Organizations will need a systematic road map for success, the report authors contend, and some of the key steps to developing that road map include determining the most important consumer-centric goals and priorities to address; developing the path to realize the priorities; understanding market activation and risks and developing a road map to develop capabilities for consumerism.

“Emerging leaders recognize that in today’s healthcare environment, consumerism it is not a program or a problem to be solved, but a key to growth,” Paul Crnkovich, managing director, at Kaufman Hall, said in a statement. “Typically, successful organizations start with a high-impact focus area while laying the foundation for broader consumer-centric capabilities.”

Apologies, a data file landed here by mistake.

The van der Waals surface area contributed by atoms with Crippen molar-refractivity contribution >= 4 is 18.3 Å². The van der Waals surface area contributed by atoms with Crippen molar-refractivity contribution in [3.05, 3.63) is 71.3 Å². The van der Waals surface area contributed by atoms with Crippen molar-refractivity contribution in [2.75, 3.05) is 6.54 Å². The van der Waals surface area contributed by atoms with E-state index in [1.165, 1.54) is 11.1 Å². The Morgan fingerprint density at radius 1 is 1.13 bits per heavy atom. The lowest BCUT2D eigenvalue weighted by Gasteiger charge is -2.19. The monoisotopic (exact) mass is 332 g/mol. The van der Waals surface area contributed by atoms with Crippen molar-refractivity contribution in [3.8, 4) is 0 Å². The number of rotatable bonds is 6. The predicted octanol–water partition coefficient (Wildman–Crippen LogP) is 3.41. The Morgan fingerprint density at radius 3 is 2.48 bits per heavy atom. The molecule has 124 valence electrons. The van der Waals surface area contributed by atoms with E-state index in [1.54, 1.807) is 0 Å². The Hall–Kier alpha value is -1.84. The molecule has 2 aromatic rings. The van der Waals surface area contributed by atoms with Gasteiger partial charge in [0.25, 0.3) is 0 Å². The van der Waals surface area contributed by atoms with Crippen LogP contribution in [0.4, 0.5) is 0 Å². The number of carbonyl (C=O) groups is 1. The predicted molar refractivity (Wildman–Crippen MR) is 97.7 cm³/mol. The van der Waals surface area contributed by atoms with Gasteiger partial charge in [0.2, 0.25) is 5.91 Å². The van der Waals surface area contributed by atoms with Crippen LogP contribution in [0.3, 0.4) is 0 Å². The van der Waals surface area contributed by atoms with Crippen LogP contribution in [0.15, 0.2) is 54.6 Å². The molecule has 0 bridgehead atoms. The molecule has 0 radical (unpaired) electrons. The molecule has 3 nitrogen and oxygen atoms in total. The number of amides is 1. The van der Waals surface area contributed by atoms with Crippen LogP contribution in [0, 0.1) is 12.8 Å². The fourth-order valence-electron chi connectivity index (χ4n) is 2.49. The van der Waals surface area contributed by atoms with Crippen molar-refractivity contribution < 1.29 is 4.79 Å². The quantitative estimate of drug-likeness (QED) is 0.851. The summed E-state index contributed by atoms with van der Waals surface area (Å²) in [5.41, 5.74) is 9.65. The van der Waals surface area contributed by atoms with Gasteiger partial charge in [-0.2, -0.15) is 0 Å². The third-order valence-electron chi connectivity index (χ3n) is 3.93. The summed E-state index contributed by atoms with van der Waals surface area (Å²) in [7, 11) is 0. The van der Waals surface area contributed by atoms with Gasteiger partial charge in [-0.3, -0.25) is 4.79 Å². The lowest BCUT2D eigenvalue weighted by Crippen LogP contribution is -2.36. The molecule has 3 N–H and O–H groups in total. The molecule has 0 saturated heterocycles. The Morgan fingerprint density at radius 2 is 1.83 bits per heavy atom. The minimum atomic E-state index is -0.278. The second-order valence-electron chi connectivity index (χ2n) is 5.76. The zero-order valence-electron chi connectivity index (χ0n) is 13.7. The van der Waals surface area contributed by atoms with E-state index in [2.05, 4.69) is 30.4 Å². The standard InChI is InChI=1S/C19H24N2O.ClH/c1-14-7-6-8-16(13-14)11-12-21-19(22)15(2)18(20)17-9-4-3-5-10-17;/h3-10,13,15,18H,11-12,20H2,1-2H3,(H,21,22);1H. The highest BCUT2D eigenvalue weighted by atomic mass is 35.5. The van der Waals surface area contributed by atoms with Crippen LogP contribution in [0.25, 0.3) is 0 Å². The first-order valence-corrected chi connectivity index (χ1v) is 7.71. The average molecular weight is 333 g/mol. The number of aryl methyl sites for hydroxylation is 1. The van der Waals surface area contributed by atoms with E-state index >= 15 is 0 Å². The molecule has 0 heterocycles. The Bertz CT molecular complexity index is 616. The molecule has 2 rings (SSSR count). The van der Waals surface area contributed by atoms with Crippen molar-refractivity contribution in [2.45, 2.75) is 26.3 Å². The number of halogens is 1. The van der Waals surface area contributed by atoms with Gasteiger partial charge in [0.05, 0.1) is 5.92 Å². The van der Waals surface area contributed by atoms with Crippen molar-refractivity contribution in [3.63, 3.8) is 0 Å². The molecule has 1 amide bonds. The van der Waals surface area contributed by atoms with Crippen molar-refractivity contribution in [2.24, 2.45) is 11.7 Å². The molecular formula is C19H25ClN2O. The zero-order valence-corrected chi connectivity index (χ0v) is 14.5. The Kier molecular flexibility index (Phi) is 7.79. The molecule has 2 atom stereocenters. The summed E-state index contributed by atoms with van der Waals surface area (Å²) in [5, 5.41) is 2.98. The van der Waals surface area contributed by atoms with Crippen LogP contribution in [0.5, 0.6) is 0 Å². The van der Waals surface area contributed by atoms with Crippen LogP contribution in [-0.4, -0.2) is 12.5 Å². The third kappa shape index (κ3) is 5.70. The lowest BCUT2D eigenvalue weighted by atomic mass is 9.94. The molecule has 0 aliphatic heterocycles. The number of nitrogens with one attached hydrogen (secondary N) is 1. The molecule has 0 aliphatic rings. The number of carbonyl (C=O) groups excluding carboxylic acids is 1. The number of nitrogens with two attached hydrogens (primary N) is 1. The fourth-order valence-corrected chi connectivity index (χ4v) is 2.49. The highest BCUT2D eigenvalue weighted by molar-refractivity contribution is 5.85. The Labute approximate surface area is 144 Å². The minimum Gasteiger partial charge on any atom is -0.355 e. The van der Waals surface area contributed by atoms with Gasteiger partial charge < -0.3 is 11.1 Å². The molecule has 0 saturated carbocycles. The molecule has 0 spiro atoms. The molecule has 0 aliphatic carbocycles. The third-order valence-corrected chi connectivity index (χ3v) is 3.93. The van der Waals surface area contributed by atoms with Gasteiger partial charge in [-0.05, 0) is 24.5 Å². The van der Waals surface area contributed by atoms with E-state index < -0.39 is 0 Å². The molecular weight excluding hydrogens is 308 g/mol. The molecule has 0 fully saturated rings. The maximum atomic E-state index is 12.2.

“Our findings show that healthcare executives recognize the many operational areas that require consumer insights, from strategic planning to site selection,” Ken Harris, managing partner, Cadent Consulting Group, said. “The next step is for organizations to establish clear strategic and business-unit goals that ensure consumer-centric insights are developed and applied across the enterprise.”